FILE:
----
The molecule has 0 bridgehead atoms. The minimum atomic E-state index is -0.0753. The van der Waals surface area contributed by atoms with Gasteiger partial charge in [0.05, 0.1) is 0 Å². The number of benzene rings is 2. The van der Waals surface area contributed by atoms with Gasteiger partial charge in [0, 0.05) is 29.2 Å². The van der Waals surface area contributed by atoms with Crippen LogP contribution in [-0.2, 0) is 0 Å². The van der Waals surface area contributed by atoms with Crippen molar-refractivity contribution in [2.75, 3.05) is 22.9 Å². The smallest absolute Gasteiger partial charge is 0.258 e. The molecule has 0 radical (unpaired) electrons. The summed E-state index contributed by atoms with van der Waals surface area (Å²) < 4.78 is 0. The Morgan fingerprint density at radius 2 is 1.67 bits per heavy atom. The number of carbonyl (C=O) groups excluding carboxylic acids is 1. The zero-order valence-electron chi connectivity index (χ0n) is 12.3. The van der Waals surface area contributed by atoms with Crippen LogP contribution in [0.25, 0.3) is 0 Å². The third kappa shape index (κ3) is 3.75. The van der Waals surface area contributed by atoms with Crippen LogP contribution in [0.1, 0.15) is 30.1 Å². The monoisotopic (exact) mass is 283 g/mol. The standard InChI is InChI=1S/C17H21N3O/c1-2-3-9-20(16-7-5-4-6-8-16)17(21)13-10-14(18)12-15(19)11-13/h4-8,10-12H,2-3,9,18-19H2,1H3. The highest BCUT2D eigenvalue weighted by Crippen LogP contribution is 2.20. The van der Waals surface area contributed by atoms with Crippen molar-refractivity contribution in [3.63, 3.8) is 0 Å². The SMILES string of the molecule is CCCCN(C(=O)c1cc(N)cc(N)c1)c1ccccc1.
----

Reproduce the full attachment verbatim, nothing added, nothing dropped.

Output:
The molecule has 0 bridgehead atoms. The minimum atomic E-state index is -0.0753. The van der Waals surface area contributed by atoms with Gasteiger partial charge in [0.05, 0.1) is 0 Å². The number of benzene rings is 2. The van der Waals surface area contributed by atoms with Gasteiger partial charge in [0, 0.05) is 29.2 Å². The van der Waals surface area contributed by atoms with Crippen LogP contribution in [-0.2, 0) is 0 Å². The van der Waals surface area contributed by atoms with Crippen molar-refractivity contribution in [2.75, 3.05) is 22.9 Å². The smallest absolute Gasteiger partial charge is 0.258 e. The molecule has 0 radical (unpaired) electrons. The summed E-state index contributed by atoms with van der Waals surface area (Å²) < 4.78 is 0. The Morgan fingerprint density at radius 2 is 1.67 bits per heavy atom. The number of carbonyl (C=O) groups excluding carboxylic acids is 1. The zero-order valence-electron chi connectivity index (χ0n) is 12.3. The van der Waals surface area contributed by atoms with Crippen LogP contribution in [0.25, 0.3) is 0 Å². The third kappa shape index (κ3) is 3.75. The van der Waals surface area contributed by atoms with Crippen LogP contribution in [0.1, 0.15) is 30.1 Å². The monoisotopic (exact) mass is 283 g/mol. The standard InChI is InChI=1S/C17H21N3O/c1-2-3-9-20(16-7-5-4-6-8-16)17(21)13-10-14(18)12-15(19)11-13/h4-8,10-12H,2-3,9,18-19H2,1H3. The highest BCUT2D eigenvalue weighted by Crippen LogP contribution is 2.20. The van der Waals surface area contributed by atoms with Crippen molar-refractivity contribution in [3.63, 3.8) is 0 Å². The SMILES string of the molecule is CCCCN(C(=O)c1cc(N)cc(N)c1)c1ccccc1.